termter went to president bill clinton. hey, what happened to governore chris christie? former clinton special counsel wnd steven haze of the weeklye standard dryness. [poignant country music] ♪ ♪ remember when ♪ we vowed the vows and walked the walk ♪ and gave our hearts ♪ made a start and it was hard ♪ ♪ we lived and learned ♪ life threw curves ♪ there was joy, there was hurt ♪ ♪ remember when ♪ ♪ remember when ♪ we said when we turned gray ♪ ♪ when the children ♪ grow up and move away ♪ we won't be sad ♪ we'll be glad ♪ for all the life we've had ♪ and we'll remember when ♪ ♪ remember when ♪ lou: exit polls show a deepenini racial divide, some say, at the voting groups. d key groups such as hispanics, blacks and asians puttingbama oe president obama over the top.cta the strength of support.e stre joining us now, former specialrm counsel to president clintonide lonnie davis, steven hayes, senior writer for the weeklythey standard, but fox newthcontr contributors, and that thank you both for being here. i am uncomfortable saying that thi
to be watching? >> she had a pretty large star, but hillary clinton is beginning to grow in stature. everyone republicans are admitting that they're pretty scared. nay actually elevated the clintons themselves. hillary is stepping down as secretary of state. she'll be doing lots of nonpolitical work over the next few yearings and her star will continue to wurn brighter and brighter. >> what do you think, jonathan? >> i think it will be a black spot on four tremendous years as secretary of state. i would give my rising star award to what i'm calling the obama coalition. all of the folks that we've been talking about who came together and decided that they wanted to give him four more years shs despite where the economy is, despite the right track, wrong trax. we're with him. >> but who out of that coalition? is there a person? >> i yield to the lady. >> to my left. >> yes. >> and we didn't coordinate. but, for me, it doesn't go to one particular person. it goes to latinos. it goes to the latino electorate which really flexed its political message. latinos are pushing red states into light red,
winning his second termter went to president bill clinton. hey, what happened to governore chris christie? former clinton special counsel wnd steven haze of the weeklye standard dryness. the boys use capital one venture miles for their annual football trip. that's double miles you can actually use. tragically, their ddy got sacked by blackouts. but it's our tradition! that's roughing the card holder. but with the capital one venture card you get double miles you can actually use. [ cheering ] any flightanytime. the scoreboard doesn't lie. what's in your wallet? hut! i have me on my fantasy team. what's in your wallet? hut! progressivive direct and other car insurance companie yes. but you're progressive, and they're them. yes. but theye here. yes. are you...? there? yes. no. are you them? i'm me. but those rates are for... them. so them are here. yes! you want to run through it again? no, i'm good. you got it? yes. rates for us andhem -- now that's progressive. call or click today. ♪ lou: exit polls show a deepenini racial divide, some say, at the voting groups. d key groups such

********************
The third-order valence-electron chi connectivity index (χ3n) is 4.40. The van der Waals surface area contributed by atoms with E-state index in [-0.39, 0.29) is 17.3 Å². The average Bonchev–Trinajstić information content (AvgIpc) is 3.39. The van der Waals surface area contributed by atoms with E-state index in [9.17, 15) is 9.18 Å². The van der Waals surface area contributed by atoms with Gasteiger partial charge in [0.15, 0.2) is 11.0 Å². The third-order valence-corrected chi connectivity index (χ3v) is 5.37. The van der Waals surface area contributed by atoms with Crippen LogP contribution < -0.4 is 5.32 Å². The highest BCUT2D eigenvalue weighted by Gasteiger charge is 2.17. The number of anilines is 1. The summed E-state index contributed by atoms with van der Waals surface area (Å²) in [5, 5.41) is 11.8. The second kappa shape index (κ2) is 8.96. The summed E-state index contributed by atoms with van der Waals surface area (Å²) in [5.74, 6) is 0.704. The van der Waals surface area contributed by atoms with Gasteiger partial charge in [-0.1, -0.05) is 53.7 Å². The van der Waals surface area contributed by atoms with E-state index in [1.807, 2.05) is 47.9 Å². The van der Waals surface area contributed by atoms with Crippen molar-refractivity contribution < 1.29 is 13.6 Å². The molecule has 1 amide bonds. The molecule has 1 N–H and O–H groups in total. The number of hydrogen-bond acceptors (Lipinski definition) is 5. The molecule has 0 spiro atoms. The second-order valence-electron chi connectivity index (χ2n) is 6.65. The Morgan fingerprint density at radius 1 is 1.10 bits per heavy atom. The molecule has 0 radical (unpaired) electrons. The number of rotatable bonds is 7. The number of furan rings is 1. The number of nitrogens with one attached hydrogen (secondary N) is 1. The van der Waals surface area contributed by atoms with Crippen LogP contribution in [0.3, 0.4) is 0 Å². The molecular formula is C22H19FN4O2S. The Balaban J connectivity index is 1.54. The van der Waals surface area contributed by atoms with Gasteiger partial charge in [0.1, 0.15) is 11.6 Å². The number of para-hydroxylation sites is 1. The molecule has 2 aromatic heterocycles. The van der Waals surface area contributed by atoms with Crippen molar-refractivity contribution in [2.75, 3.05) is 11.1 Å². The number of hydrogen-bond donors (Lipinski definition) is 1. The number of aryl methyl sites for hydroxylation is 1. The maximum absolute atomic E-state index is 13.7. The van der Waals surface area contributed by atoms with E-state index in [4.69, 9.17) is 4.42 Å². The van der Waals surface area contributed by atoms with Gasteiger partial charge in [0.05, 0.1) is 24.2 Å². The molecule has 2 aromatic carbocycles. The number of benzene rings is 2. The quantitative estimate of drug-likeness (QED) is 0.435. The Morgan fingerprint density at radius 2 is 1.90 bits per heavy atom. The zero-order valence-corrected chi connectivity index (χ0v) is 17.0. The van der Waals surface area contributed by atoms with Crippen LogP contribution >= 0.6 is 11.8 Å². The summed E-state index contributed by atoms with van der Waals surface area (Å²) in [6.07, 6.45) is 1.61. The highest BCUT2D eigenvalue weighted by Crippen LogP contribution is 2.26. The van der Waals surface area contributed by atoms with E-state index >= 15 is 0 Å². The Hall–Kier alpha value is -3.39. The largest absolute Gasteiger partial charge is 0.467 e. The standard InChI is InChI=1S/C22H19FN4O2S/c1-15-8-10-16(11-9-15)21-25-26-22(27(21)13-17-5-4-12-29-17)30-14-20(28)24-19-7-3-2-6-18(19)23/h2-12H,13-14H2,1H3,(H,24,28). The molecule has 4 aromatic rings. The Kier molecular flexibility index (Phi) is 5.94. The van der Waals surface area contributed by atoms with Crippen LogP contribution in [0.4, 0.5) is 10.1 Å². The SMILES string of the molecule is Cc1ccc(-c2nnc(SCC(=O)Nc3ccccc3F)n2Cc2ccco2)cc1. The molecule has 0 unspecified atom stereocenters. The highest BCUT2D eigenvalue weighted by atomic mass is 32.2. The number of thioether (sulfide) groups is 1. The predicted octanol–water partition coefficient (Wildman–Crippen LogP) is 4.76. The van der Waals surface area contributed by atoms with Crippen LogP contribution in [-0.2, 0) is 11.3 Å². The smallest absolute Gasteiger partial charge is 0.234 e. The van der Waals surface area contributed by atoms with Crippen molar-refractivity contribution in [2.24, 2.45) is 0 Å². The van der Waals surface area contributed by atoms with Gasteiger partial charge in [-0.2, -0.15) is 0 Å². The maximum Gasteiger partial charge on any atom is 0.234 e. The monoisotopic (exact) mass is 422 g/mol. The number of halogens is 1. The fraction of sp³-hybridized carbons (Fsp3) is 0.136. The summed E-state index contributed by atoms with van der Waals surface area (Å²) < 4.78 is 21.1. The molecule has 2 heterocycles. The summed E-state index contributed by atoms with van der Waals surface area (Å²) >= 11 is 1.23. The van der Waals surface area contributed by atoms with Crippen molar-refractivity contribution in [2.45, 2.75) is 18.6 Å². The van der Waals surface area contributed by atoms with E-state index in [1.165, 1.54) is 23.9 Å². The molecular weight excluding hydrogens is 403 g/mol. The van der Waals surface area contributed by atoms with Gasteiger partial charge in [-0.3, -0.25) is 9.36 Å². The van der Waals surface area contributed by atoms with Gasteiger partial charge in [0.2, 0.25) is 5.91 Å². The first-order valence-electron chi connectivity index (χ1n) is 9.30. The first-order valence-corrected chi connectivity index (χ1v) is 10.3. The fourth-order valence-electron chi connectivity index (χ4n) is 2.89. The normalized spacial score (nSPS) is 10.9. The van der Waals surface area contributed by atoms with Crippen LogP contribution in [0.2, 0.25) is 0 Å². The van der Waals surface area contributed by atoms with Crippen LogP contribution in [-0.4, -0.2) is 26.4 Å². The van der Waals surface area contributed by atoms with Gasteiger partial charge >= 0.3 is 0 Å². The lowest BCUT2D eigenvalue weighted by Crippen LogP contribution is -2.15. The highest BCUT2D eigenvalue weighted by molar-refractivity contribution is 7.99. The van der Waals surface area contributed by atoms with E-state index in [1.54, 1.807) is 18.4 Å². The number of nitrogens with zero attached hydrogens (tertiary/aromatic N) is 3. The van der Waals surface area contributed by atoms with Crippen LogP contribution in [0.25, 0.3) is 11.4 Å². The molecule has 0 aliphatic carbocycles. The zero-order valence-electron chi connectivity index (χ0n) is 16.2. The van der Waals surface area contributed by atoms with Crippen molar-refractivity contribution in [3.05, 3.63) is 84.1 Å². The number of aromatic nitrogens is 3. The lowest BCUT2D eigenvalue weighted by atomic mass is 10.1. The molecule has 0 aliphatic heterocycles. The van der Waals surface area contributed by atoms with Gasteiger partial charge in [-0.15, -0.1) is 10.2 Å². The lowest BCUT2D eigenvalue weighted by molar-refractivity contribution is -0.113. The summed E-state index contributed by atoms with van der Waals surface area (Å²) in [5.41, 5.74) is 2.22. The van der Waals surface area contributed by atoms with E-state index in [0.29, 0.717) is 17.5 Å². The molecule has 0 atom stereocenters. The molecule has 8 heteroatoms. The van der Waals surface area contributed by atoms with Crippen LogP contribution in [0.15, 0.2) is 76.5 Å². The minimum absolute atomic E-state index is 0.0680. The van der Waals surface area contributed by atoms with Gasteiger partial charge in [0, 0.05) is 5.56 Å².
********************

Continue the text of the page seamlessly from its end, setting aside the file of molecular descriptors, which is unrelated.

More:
'neill and bill clinton and president eisenhower, we need leadership on not just taxing rich people, but we contact them and it wouldn't help the medicare fiscal cliff. greg: others are skeptical, noting that high-profile meetings are for show often times and all about tactics. we expect the president will try a stopgap measure extending middle-class tax rates, extending unemployment benefits for some 2 million americans, do some small spending cuts now, but not entitlement reform. an ally of the white house and the house of representatives offered this. >> this is not for show. it is a last-ditch effort by the president to bring the congressional leaders together to try and get at least a small package. a small deal together before the new year. in order to avoid some of the tax hikes of the fiscal cliff and to deal with some of the unemployment. greg: senator rob portman, a republican from ohio said that if lawmakers in the white house can get through this fiscal cliff, we will immediately face another fiscal cliff, if you will. the debt ceiling, noting that are dead is not sustainable. s